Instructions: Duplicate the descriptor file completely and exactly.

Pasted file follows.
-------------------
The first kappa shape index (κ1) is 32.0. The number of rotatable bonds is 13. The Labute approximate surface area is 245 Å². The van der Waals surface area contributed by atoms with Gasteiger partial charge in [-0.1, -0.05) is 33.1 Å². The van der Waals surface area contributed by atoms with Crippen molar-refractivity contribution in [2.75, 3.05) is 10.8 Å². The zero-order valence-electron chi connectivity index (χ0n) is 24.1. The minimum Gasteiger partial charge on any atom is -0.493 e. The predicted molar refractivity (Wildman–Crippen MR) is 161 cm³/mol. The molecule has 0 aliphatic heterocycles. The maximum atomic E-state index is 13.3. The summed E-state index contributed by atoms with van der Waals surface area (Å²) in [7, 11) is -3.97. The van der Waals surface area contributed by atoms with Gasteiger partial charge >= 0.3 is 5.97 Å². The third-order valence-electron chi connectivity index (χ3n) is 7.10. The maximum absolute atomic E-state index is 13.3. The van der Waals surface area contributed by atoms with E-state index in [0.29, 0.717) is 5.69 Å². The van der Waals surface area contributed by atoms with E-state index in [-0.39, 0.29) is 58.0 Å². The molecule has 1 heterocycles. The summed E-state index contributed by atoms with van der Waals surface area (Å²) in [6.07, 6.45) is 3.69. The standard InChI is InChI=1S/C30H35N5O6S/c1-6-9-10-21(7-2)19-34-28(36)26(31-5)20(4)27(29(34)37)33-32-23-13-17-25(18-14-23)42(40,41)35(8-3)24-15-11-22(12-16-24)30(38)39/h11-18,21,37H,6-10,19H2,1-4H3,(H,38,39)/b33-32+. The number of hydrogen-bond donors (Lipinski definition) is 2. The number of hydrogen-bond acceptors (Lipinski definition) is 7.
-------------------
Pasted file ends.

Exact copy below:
The first kappa shape index (κ1) is 32.0. The number of rotatable bonds is 13. The Labute approximate surface area is 245 Å². The van der Waals surface area contributed by atoms with Gasteiger partial charge in [-0.1, -0.05) is 33.1 Å². The van der Waals surface area contributed by atoms with Crippen molar-refractivity contribution in [2.75, 3.05) is 10.8 Å². The zero-order valence-electron chi connectivity index (χ0n) is 24.1. The minimum Gasteiger partial charge on any atom is -0.493 e. The predicted molar refractivity (Wildman–Crippen MR) is 161 cm³/mol. The molecule has 0 aliphatic heterocycles. The maximum atomic E-state index is 13.3. The summed E-state index contributed by atoms with van der Waals surface area (Å²) in [7, 11) is -3.97. The van der Waals surface area contributed by atoms with Gasteiger partial charge >= 0.3 is 5.97 Å². The third-order valence-electron chi connectivity index (χ3n) is 7.10. The maximum absolute atomic E-state index is 13.3. The van der Waals surface area contributed by atoms with E-state index in [0.29, 0.717) is 5.69 Å². The van der Waals surface area contributed by atoms with E-state index in [-0.39, 0.29) is 58.0 Å². The molecule has 1 heterocycles. The summed E-state index contributed by atoms with van der Waals surface area (Å²) in [6.07, 6.45) is 3.69. The standard InChI is InChI=1S/C30H35N5O6S/c1-6-9-10-21(7-2)19-34-28(36)26(31-5)20(4)27(29(34)37)33-32-23-13-17-25(18-14-23)42(40,41)35(8-3)24-15-11-22(12-16-24)30(38)39/h11-18,21,37H,6-10,19H2,1-4H3,(H,38,39)/b33-32+. The number of hydrogen-bond donors (Lipinski definition) is 2. The number of hydrogen-bond acceptors (Lipinski definition) is 7.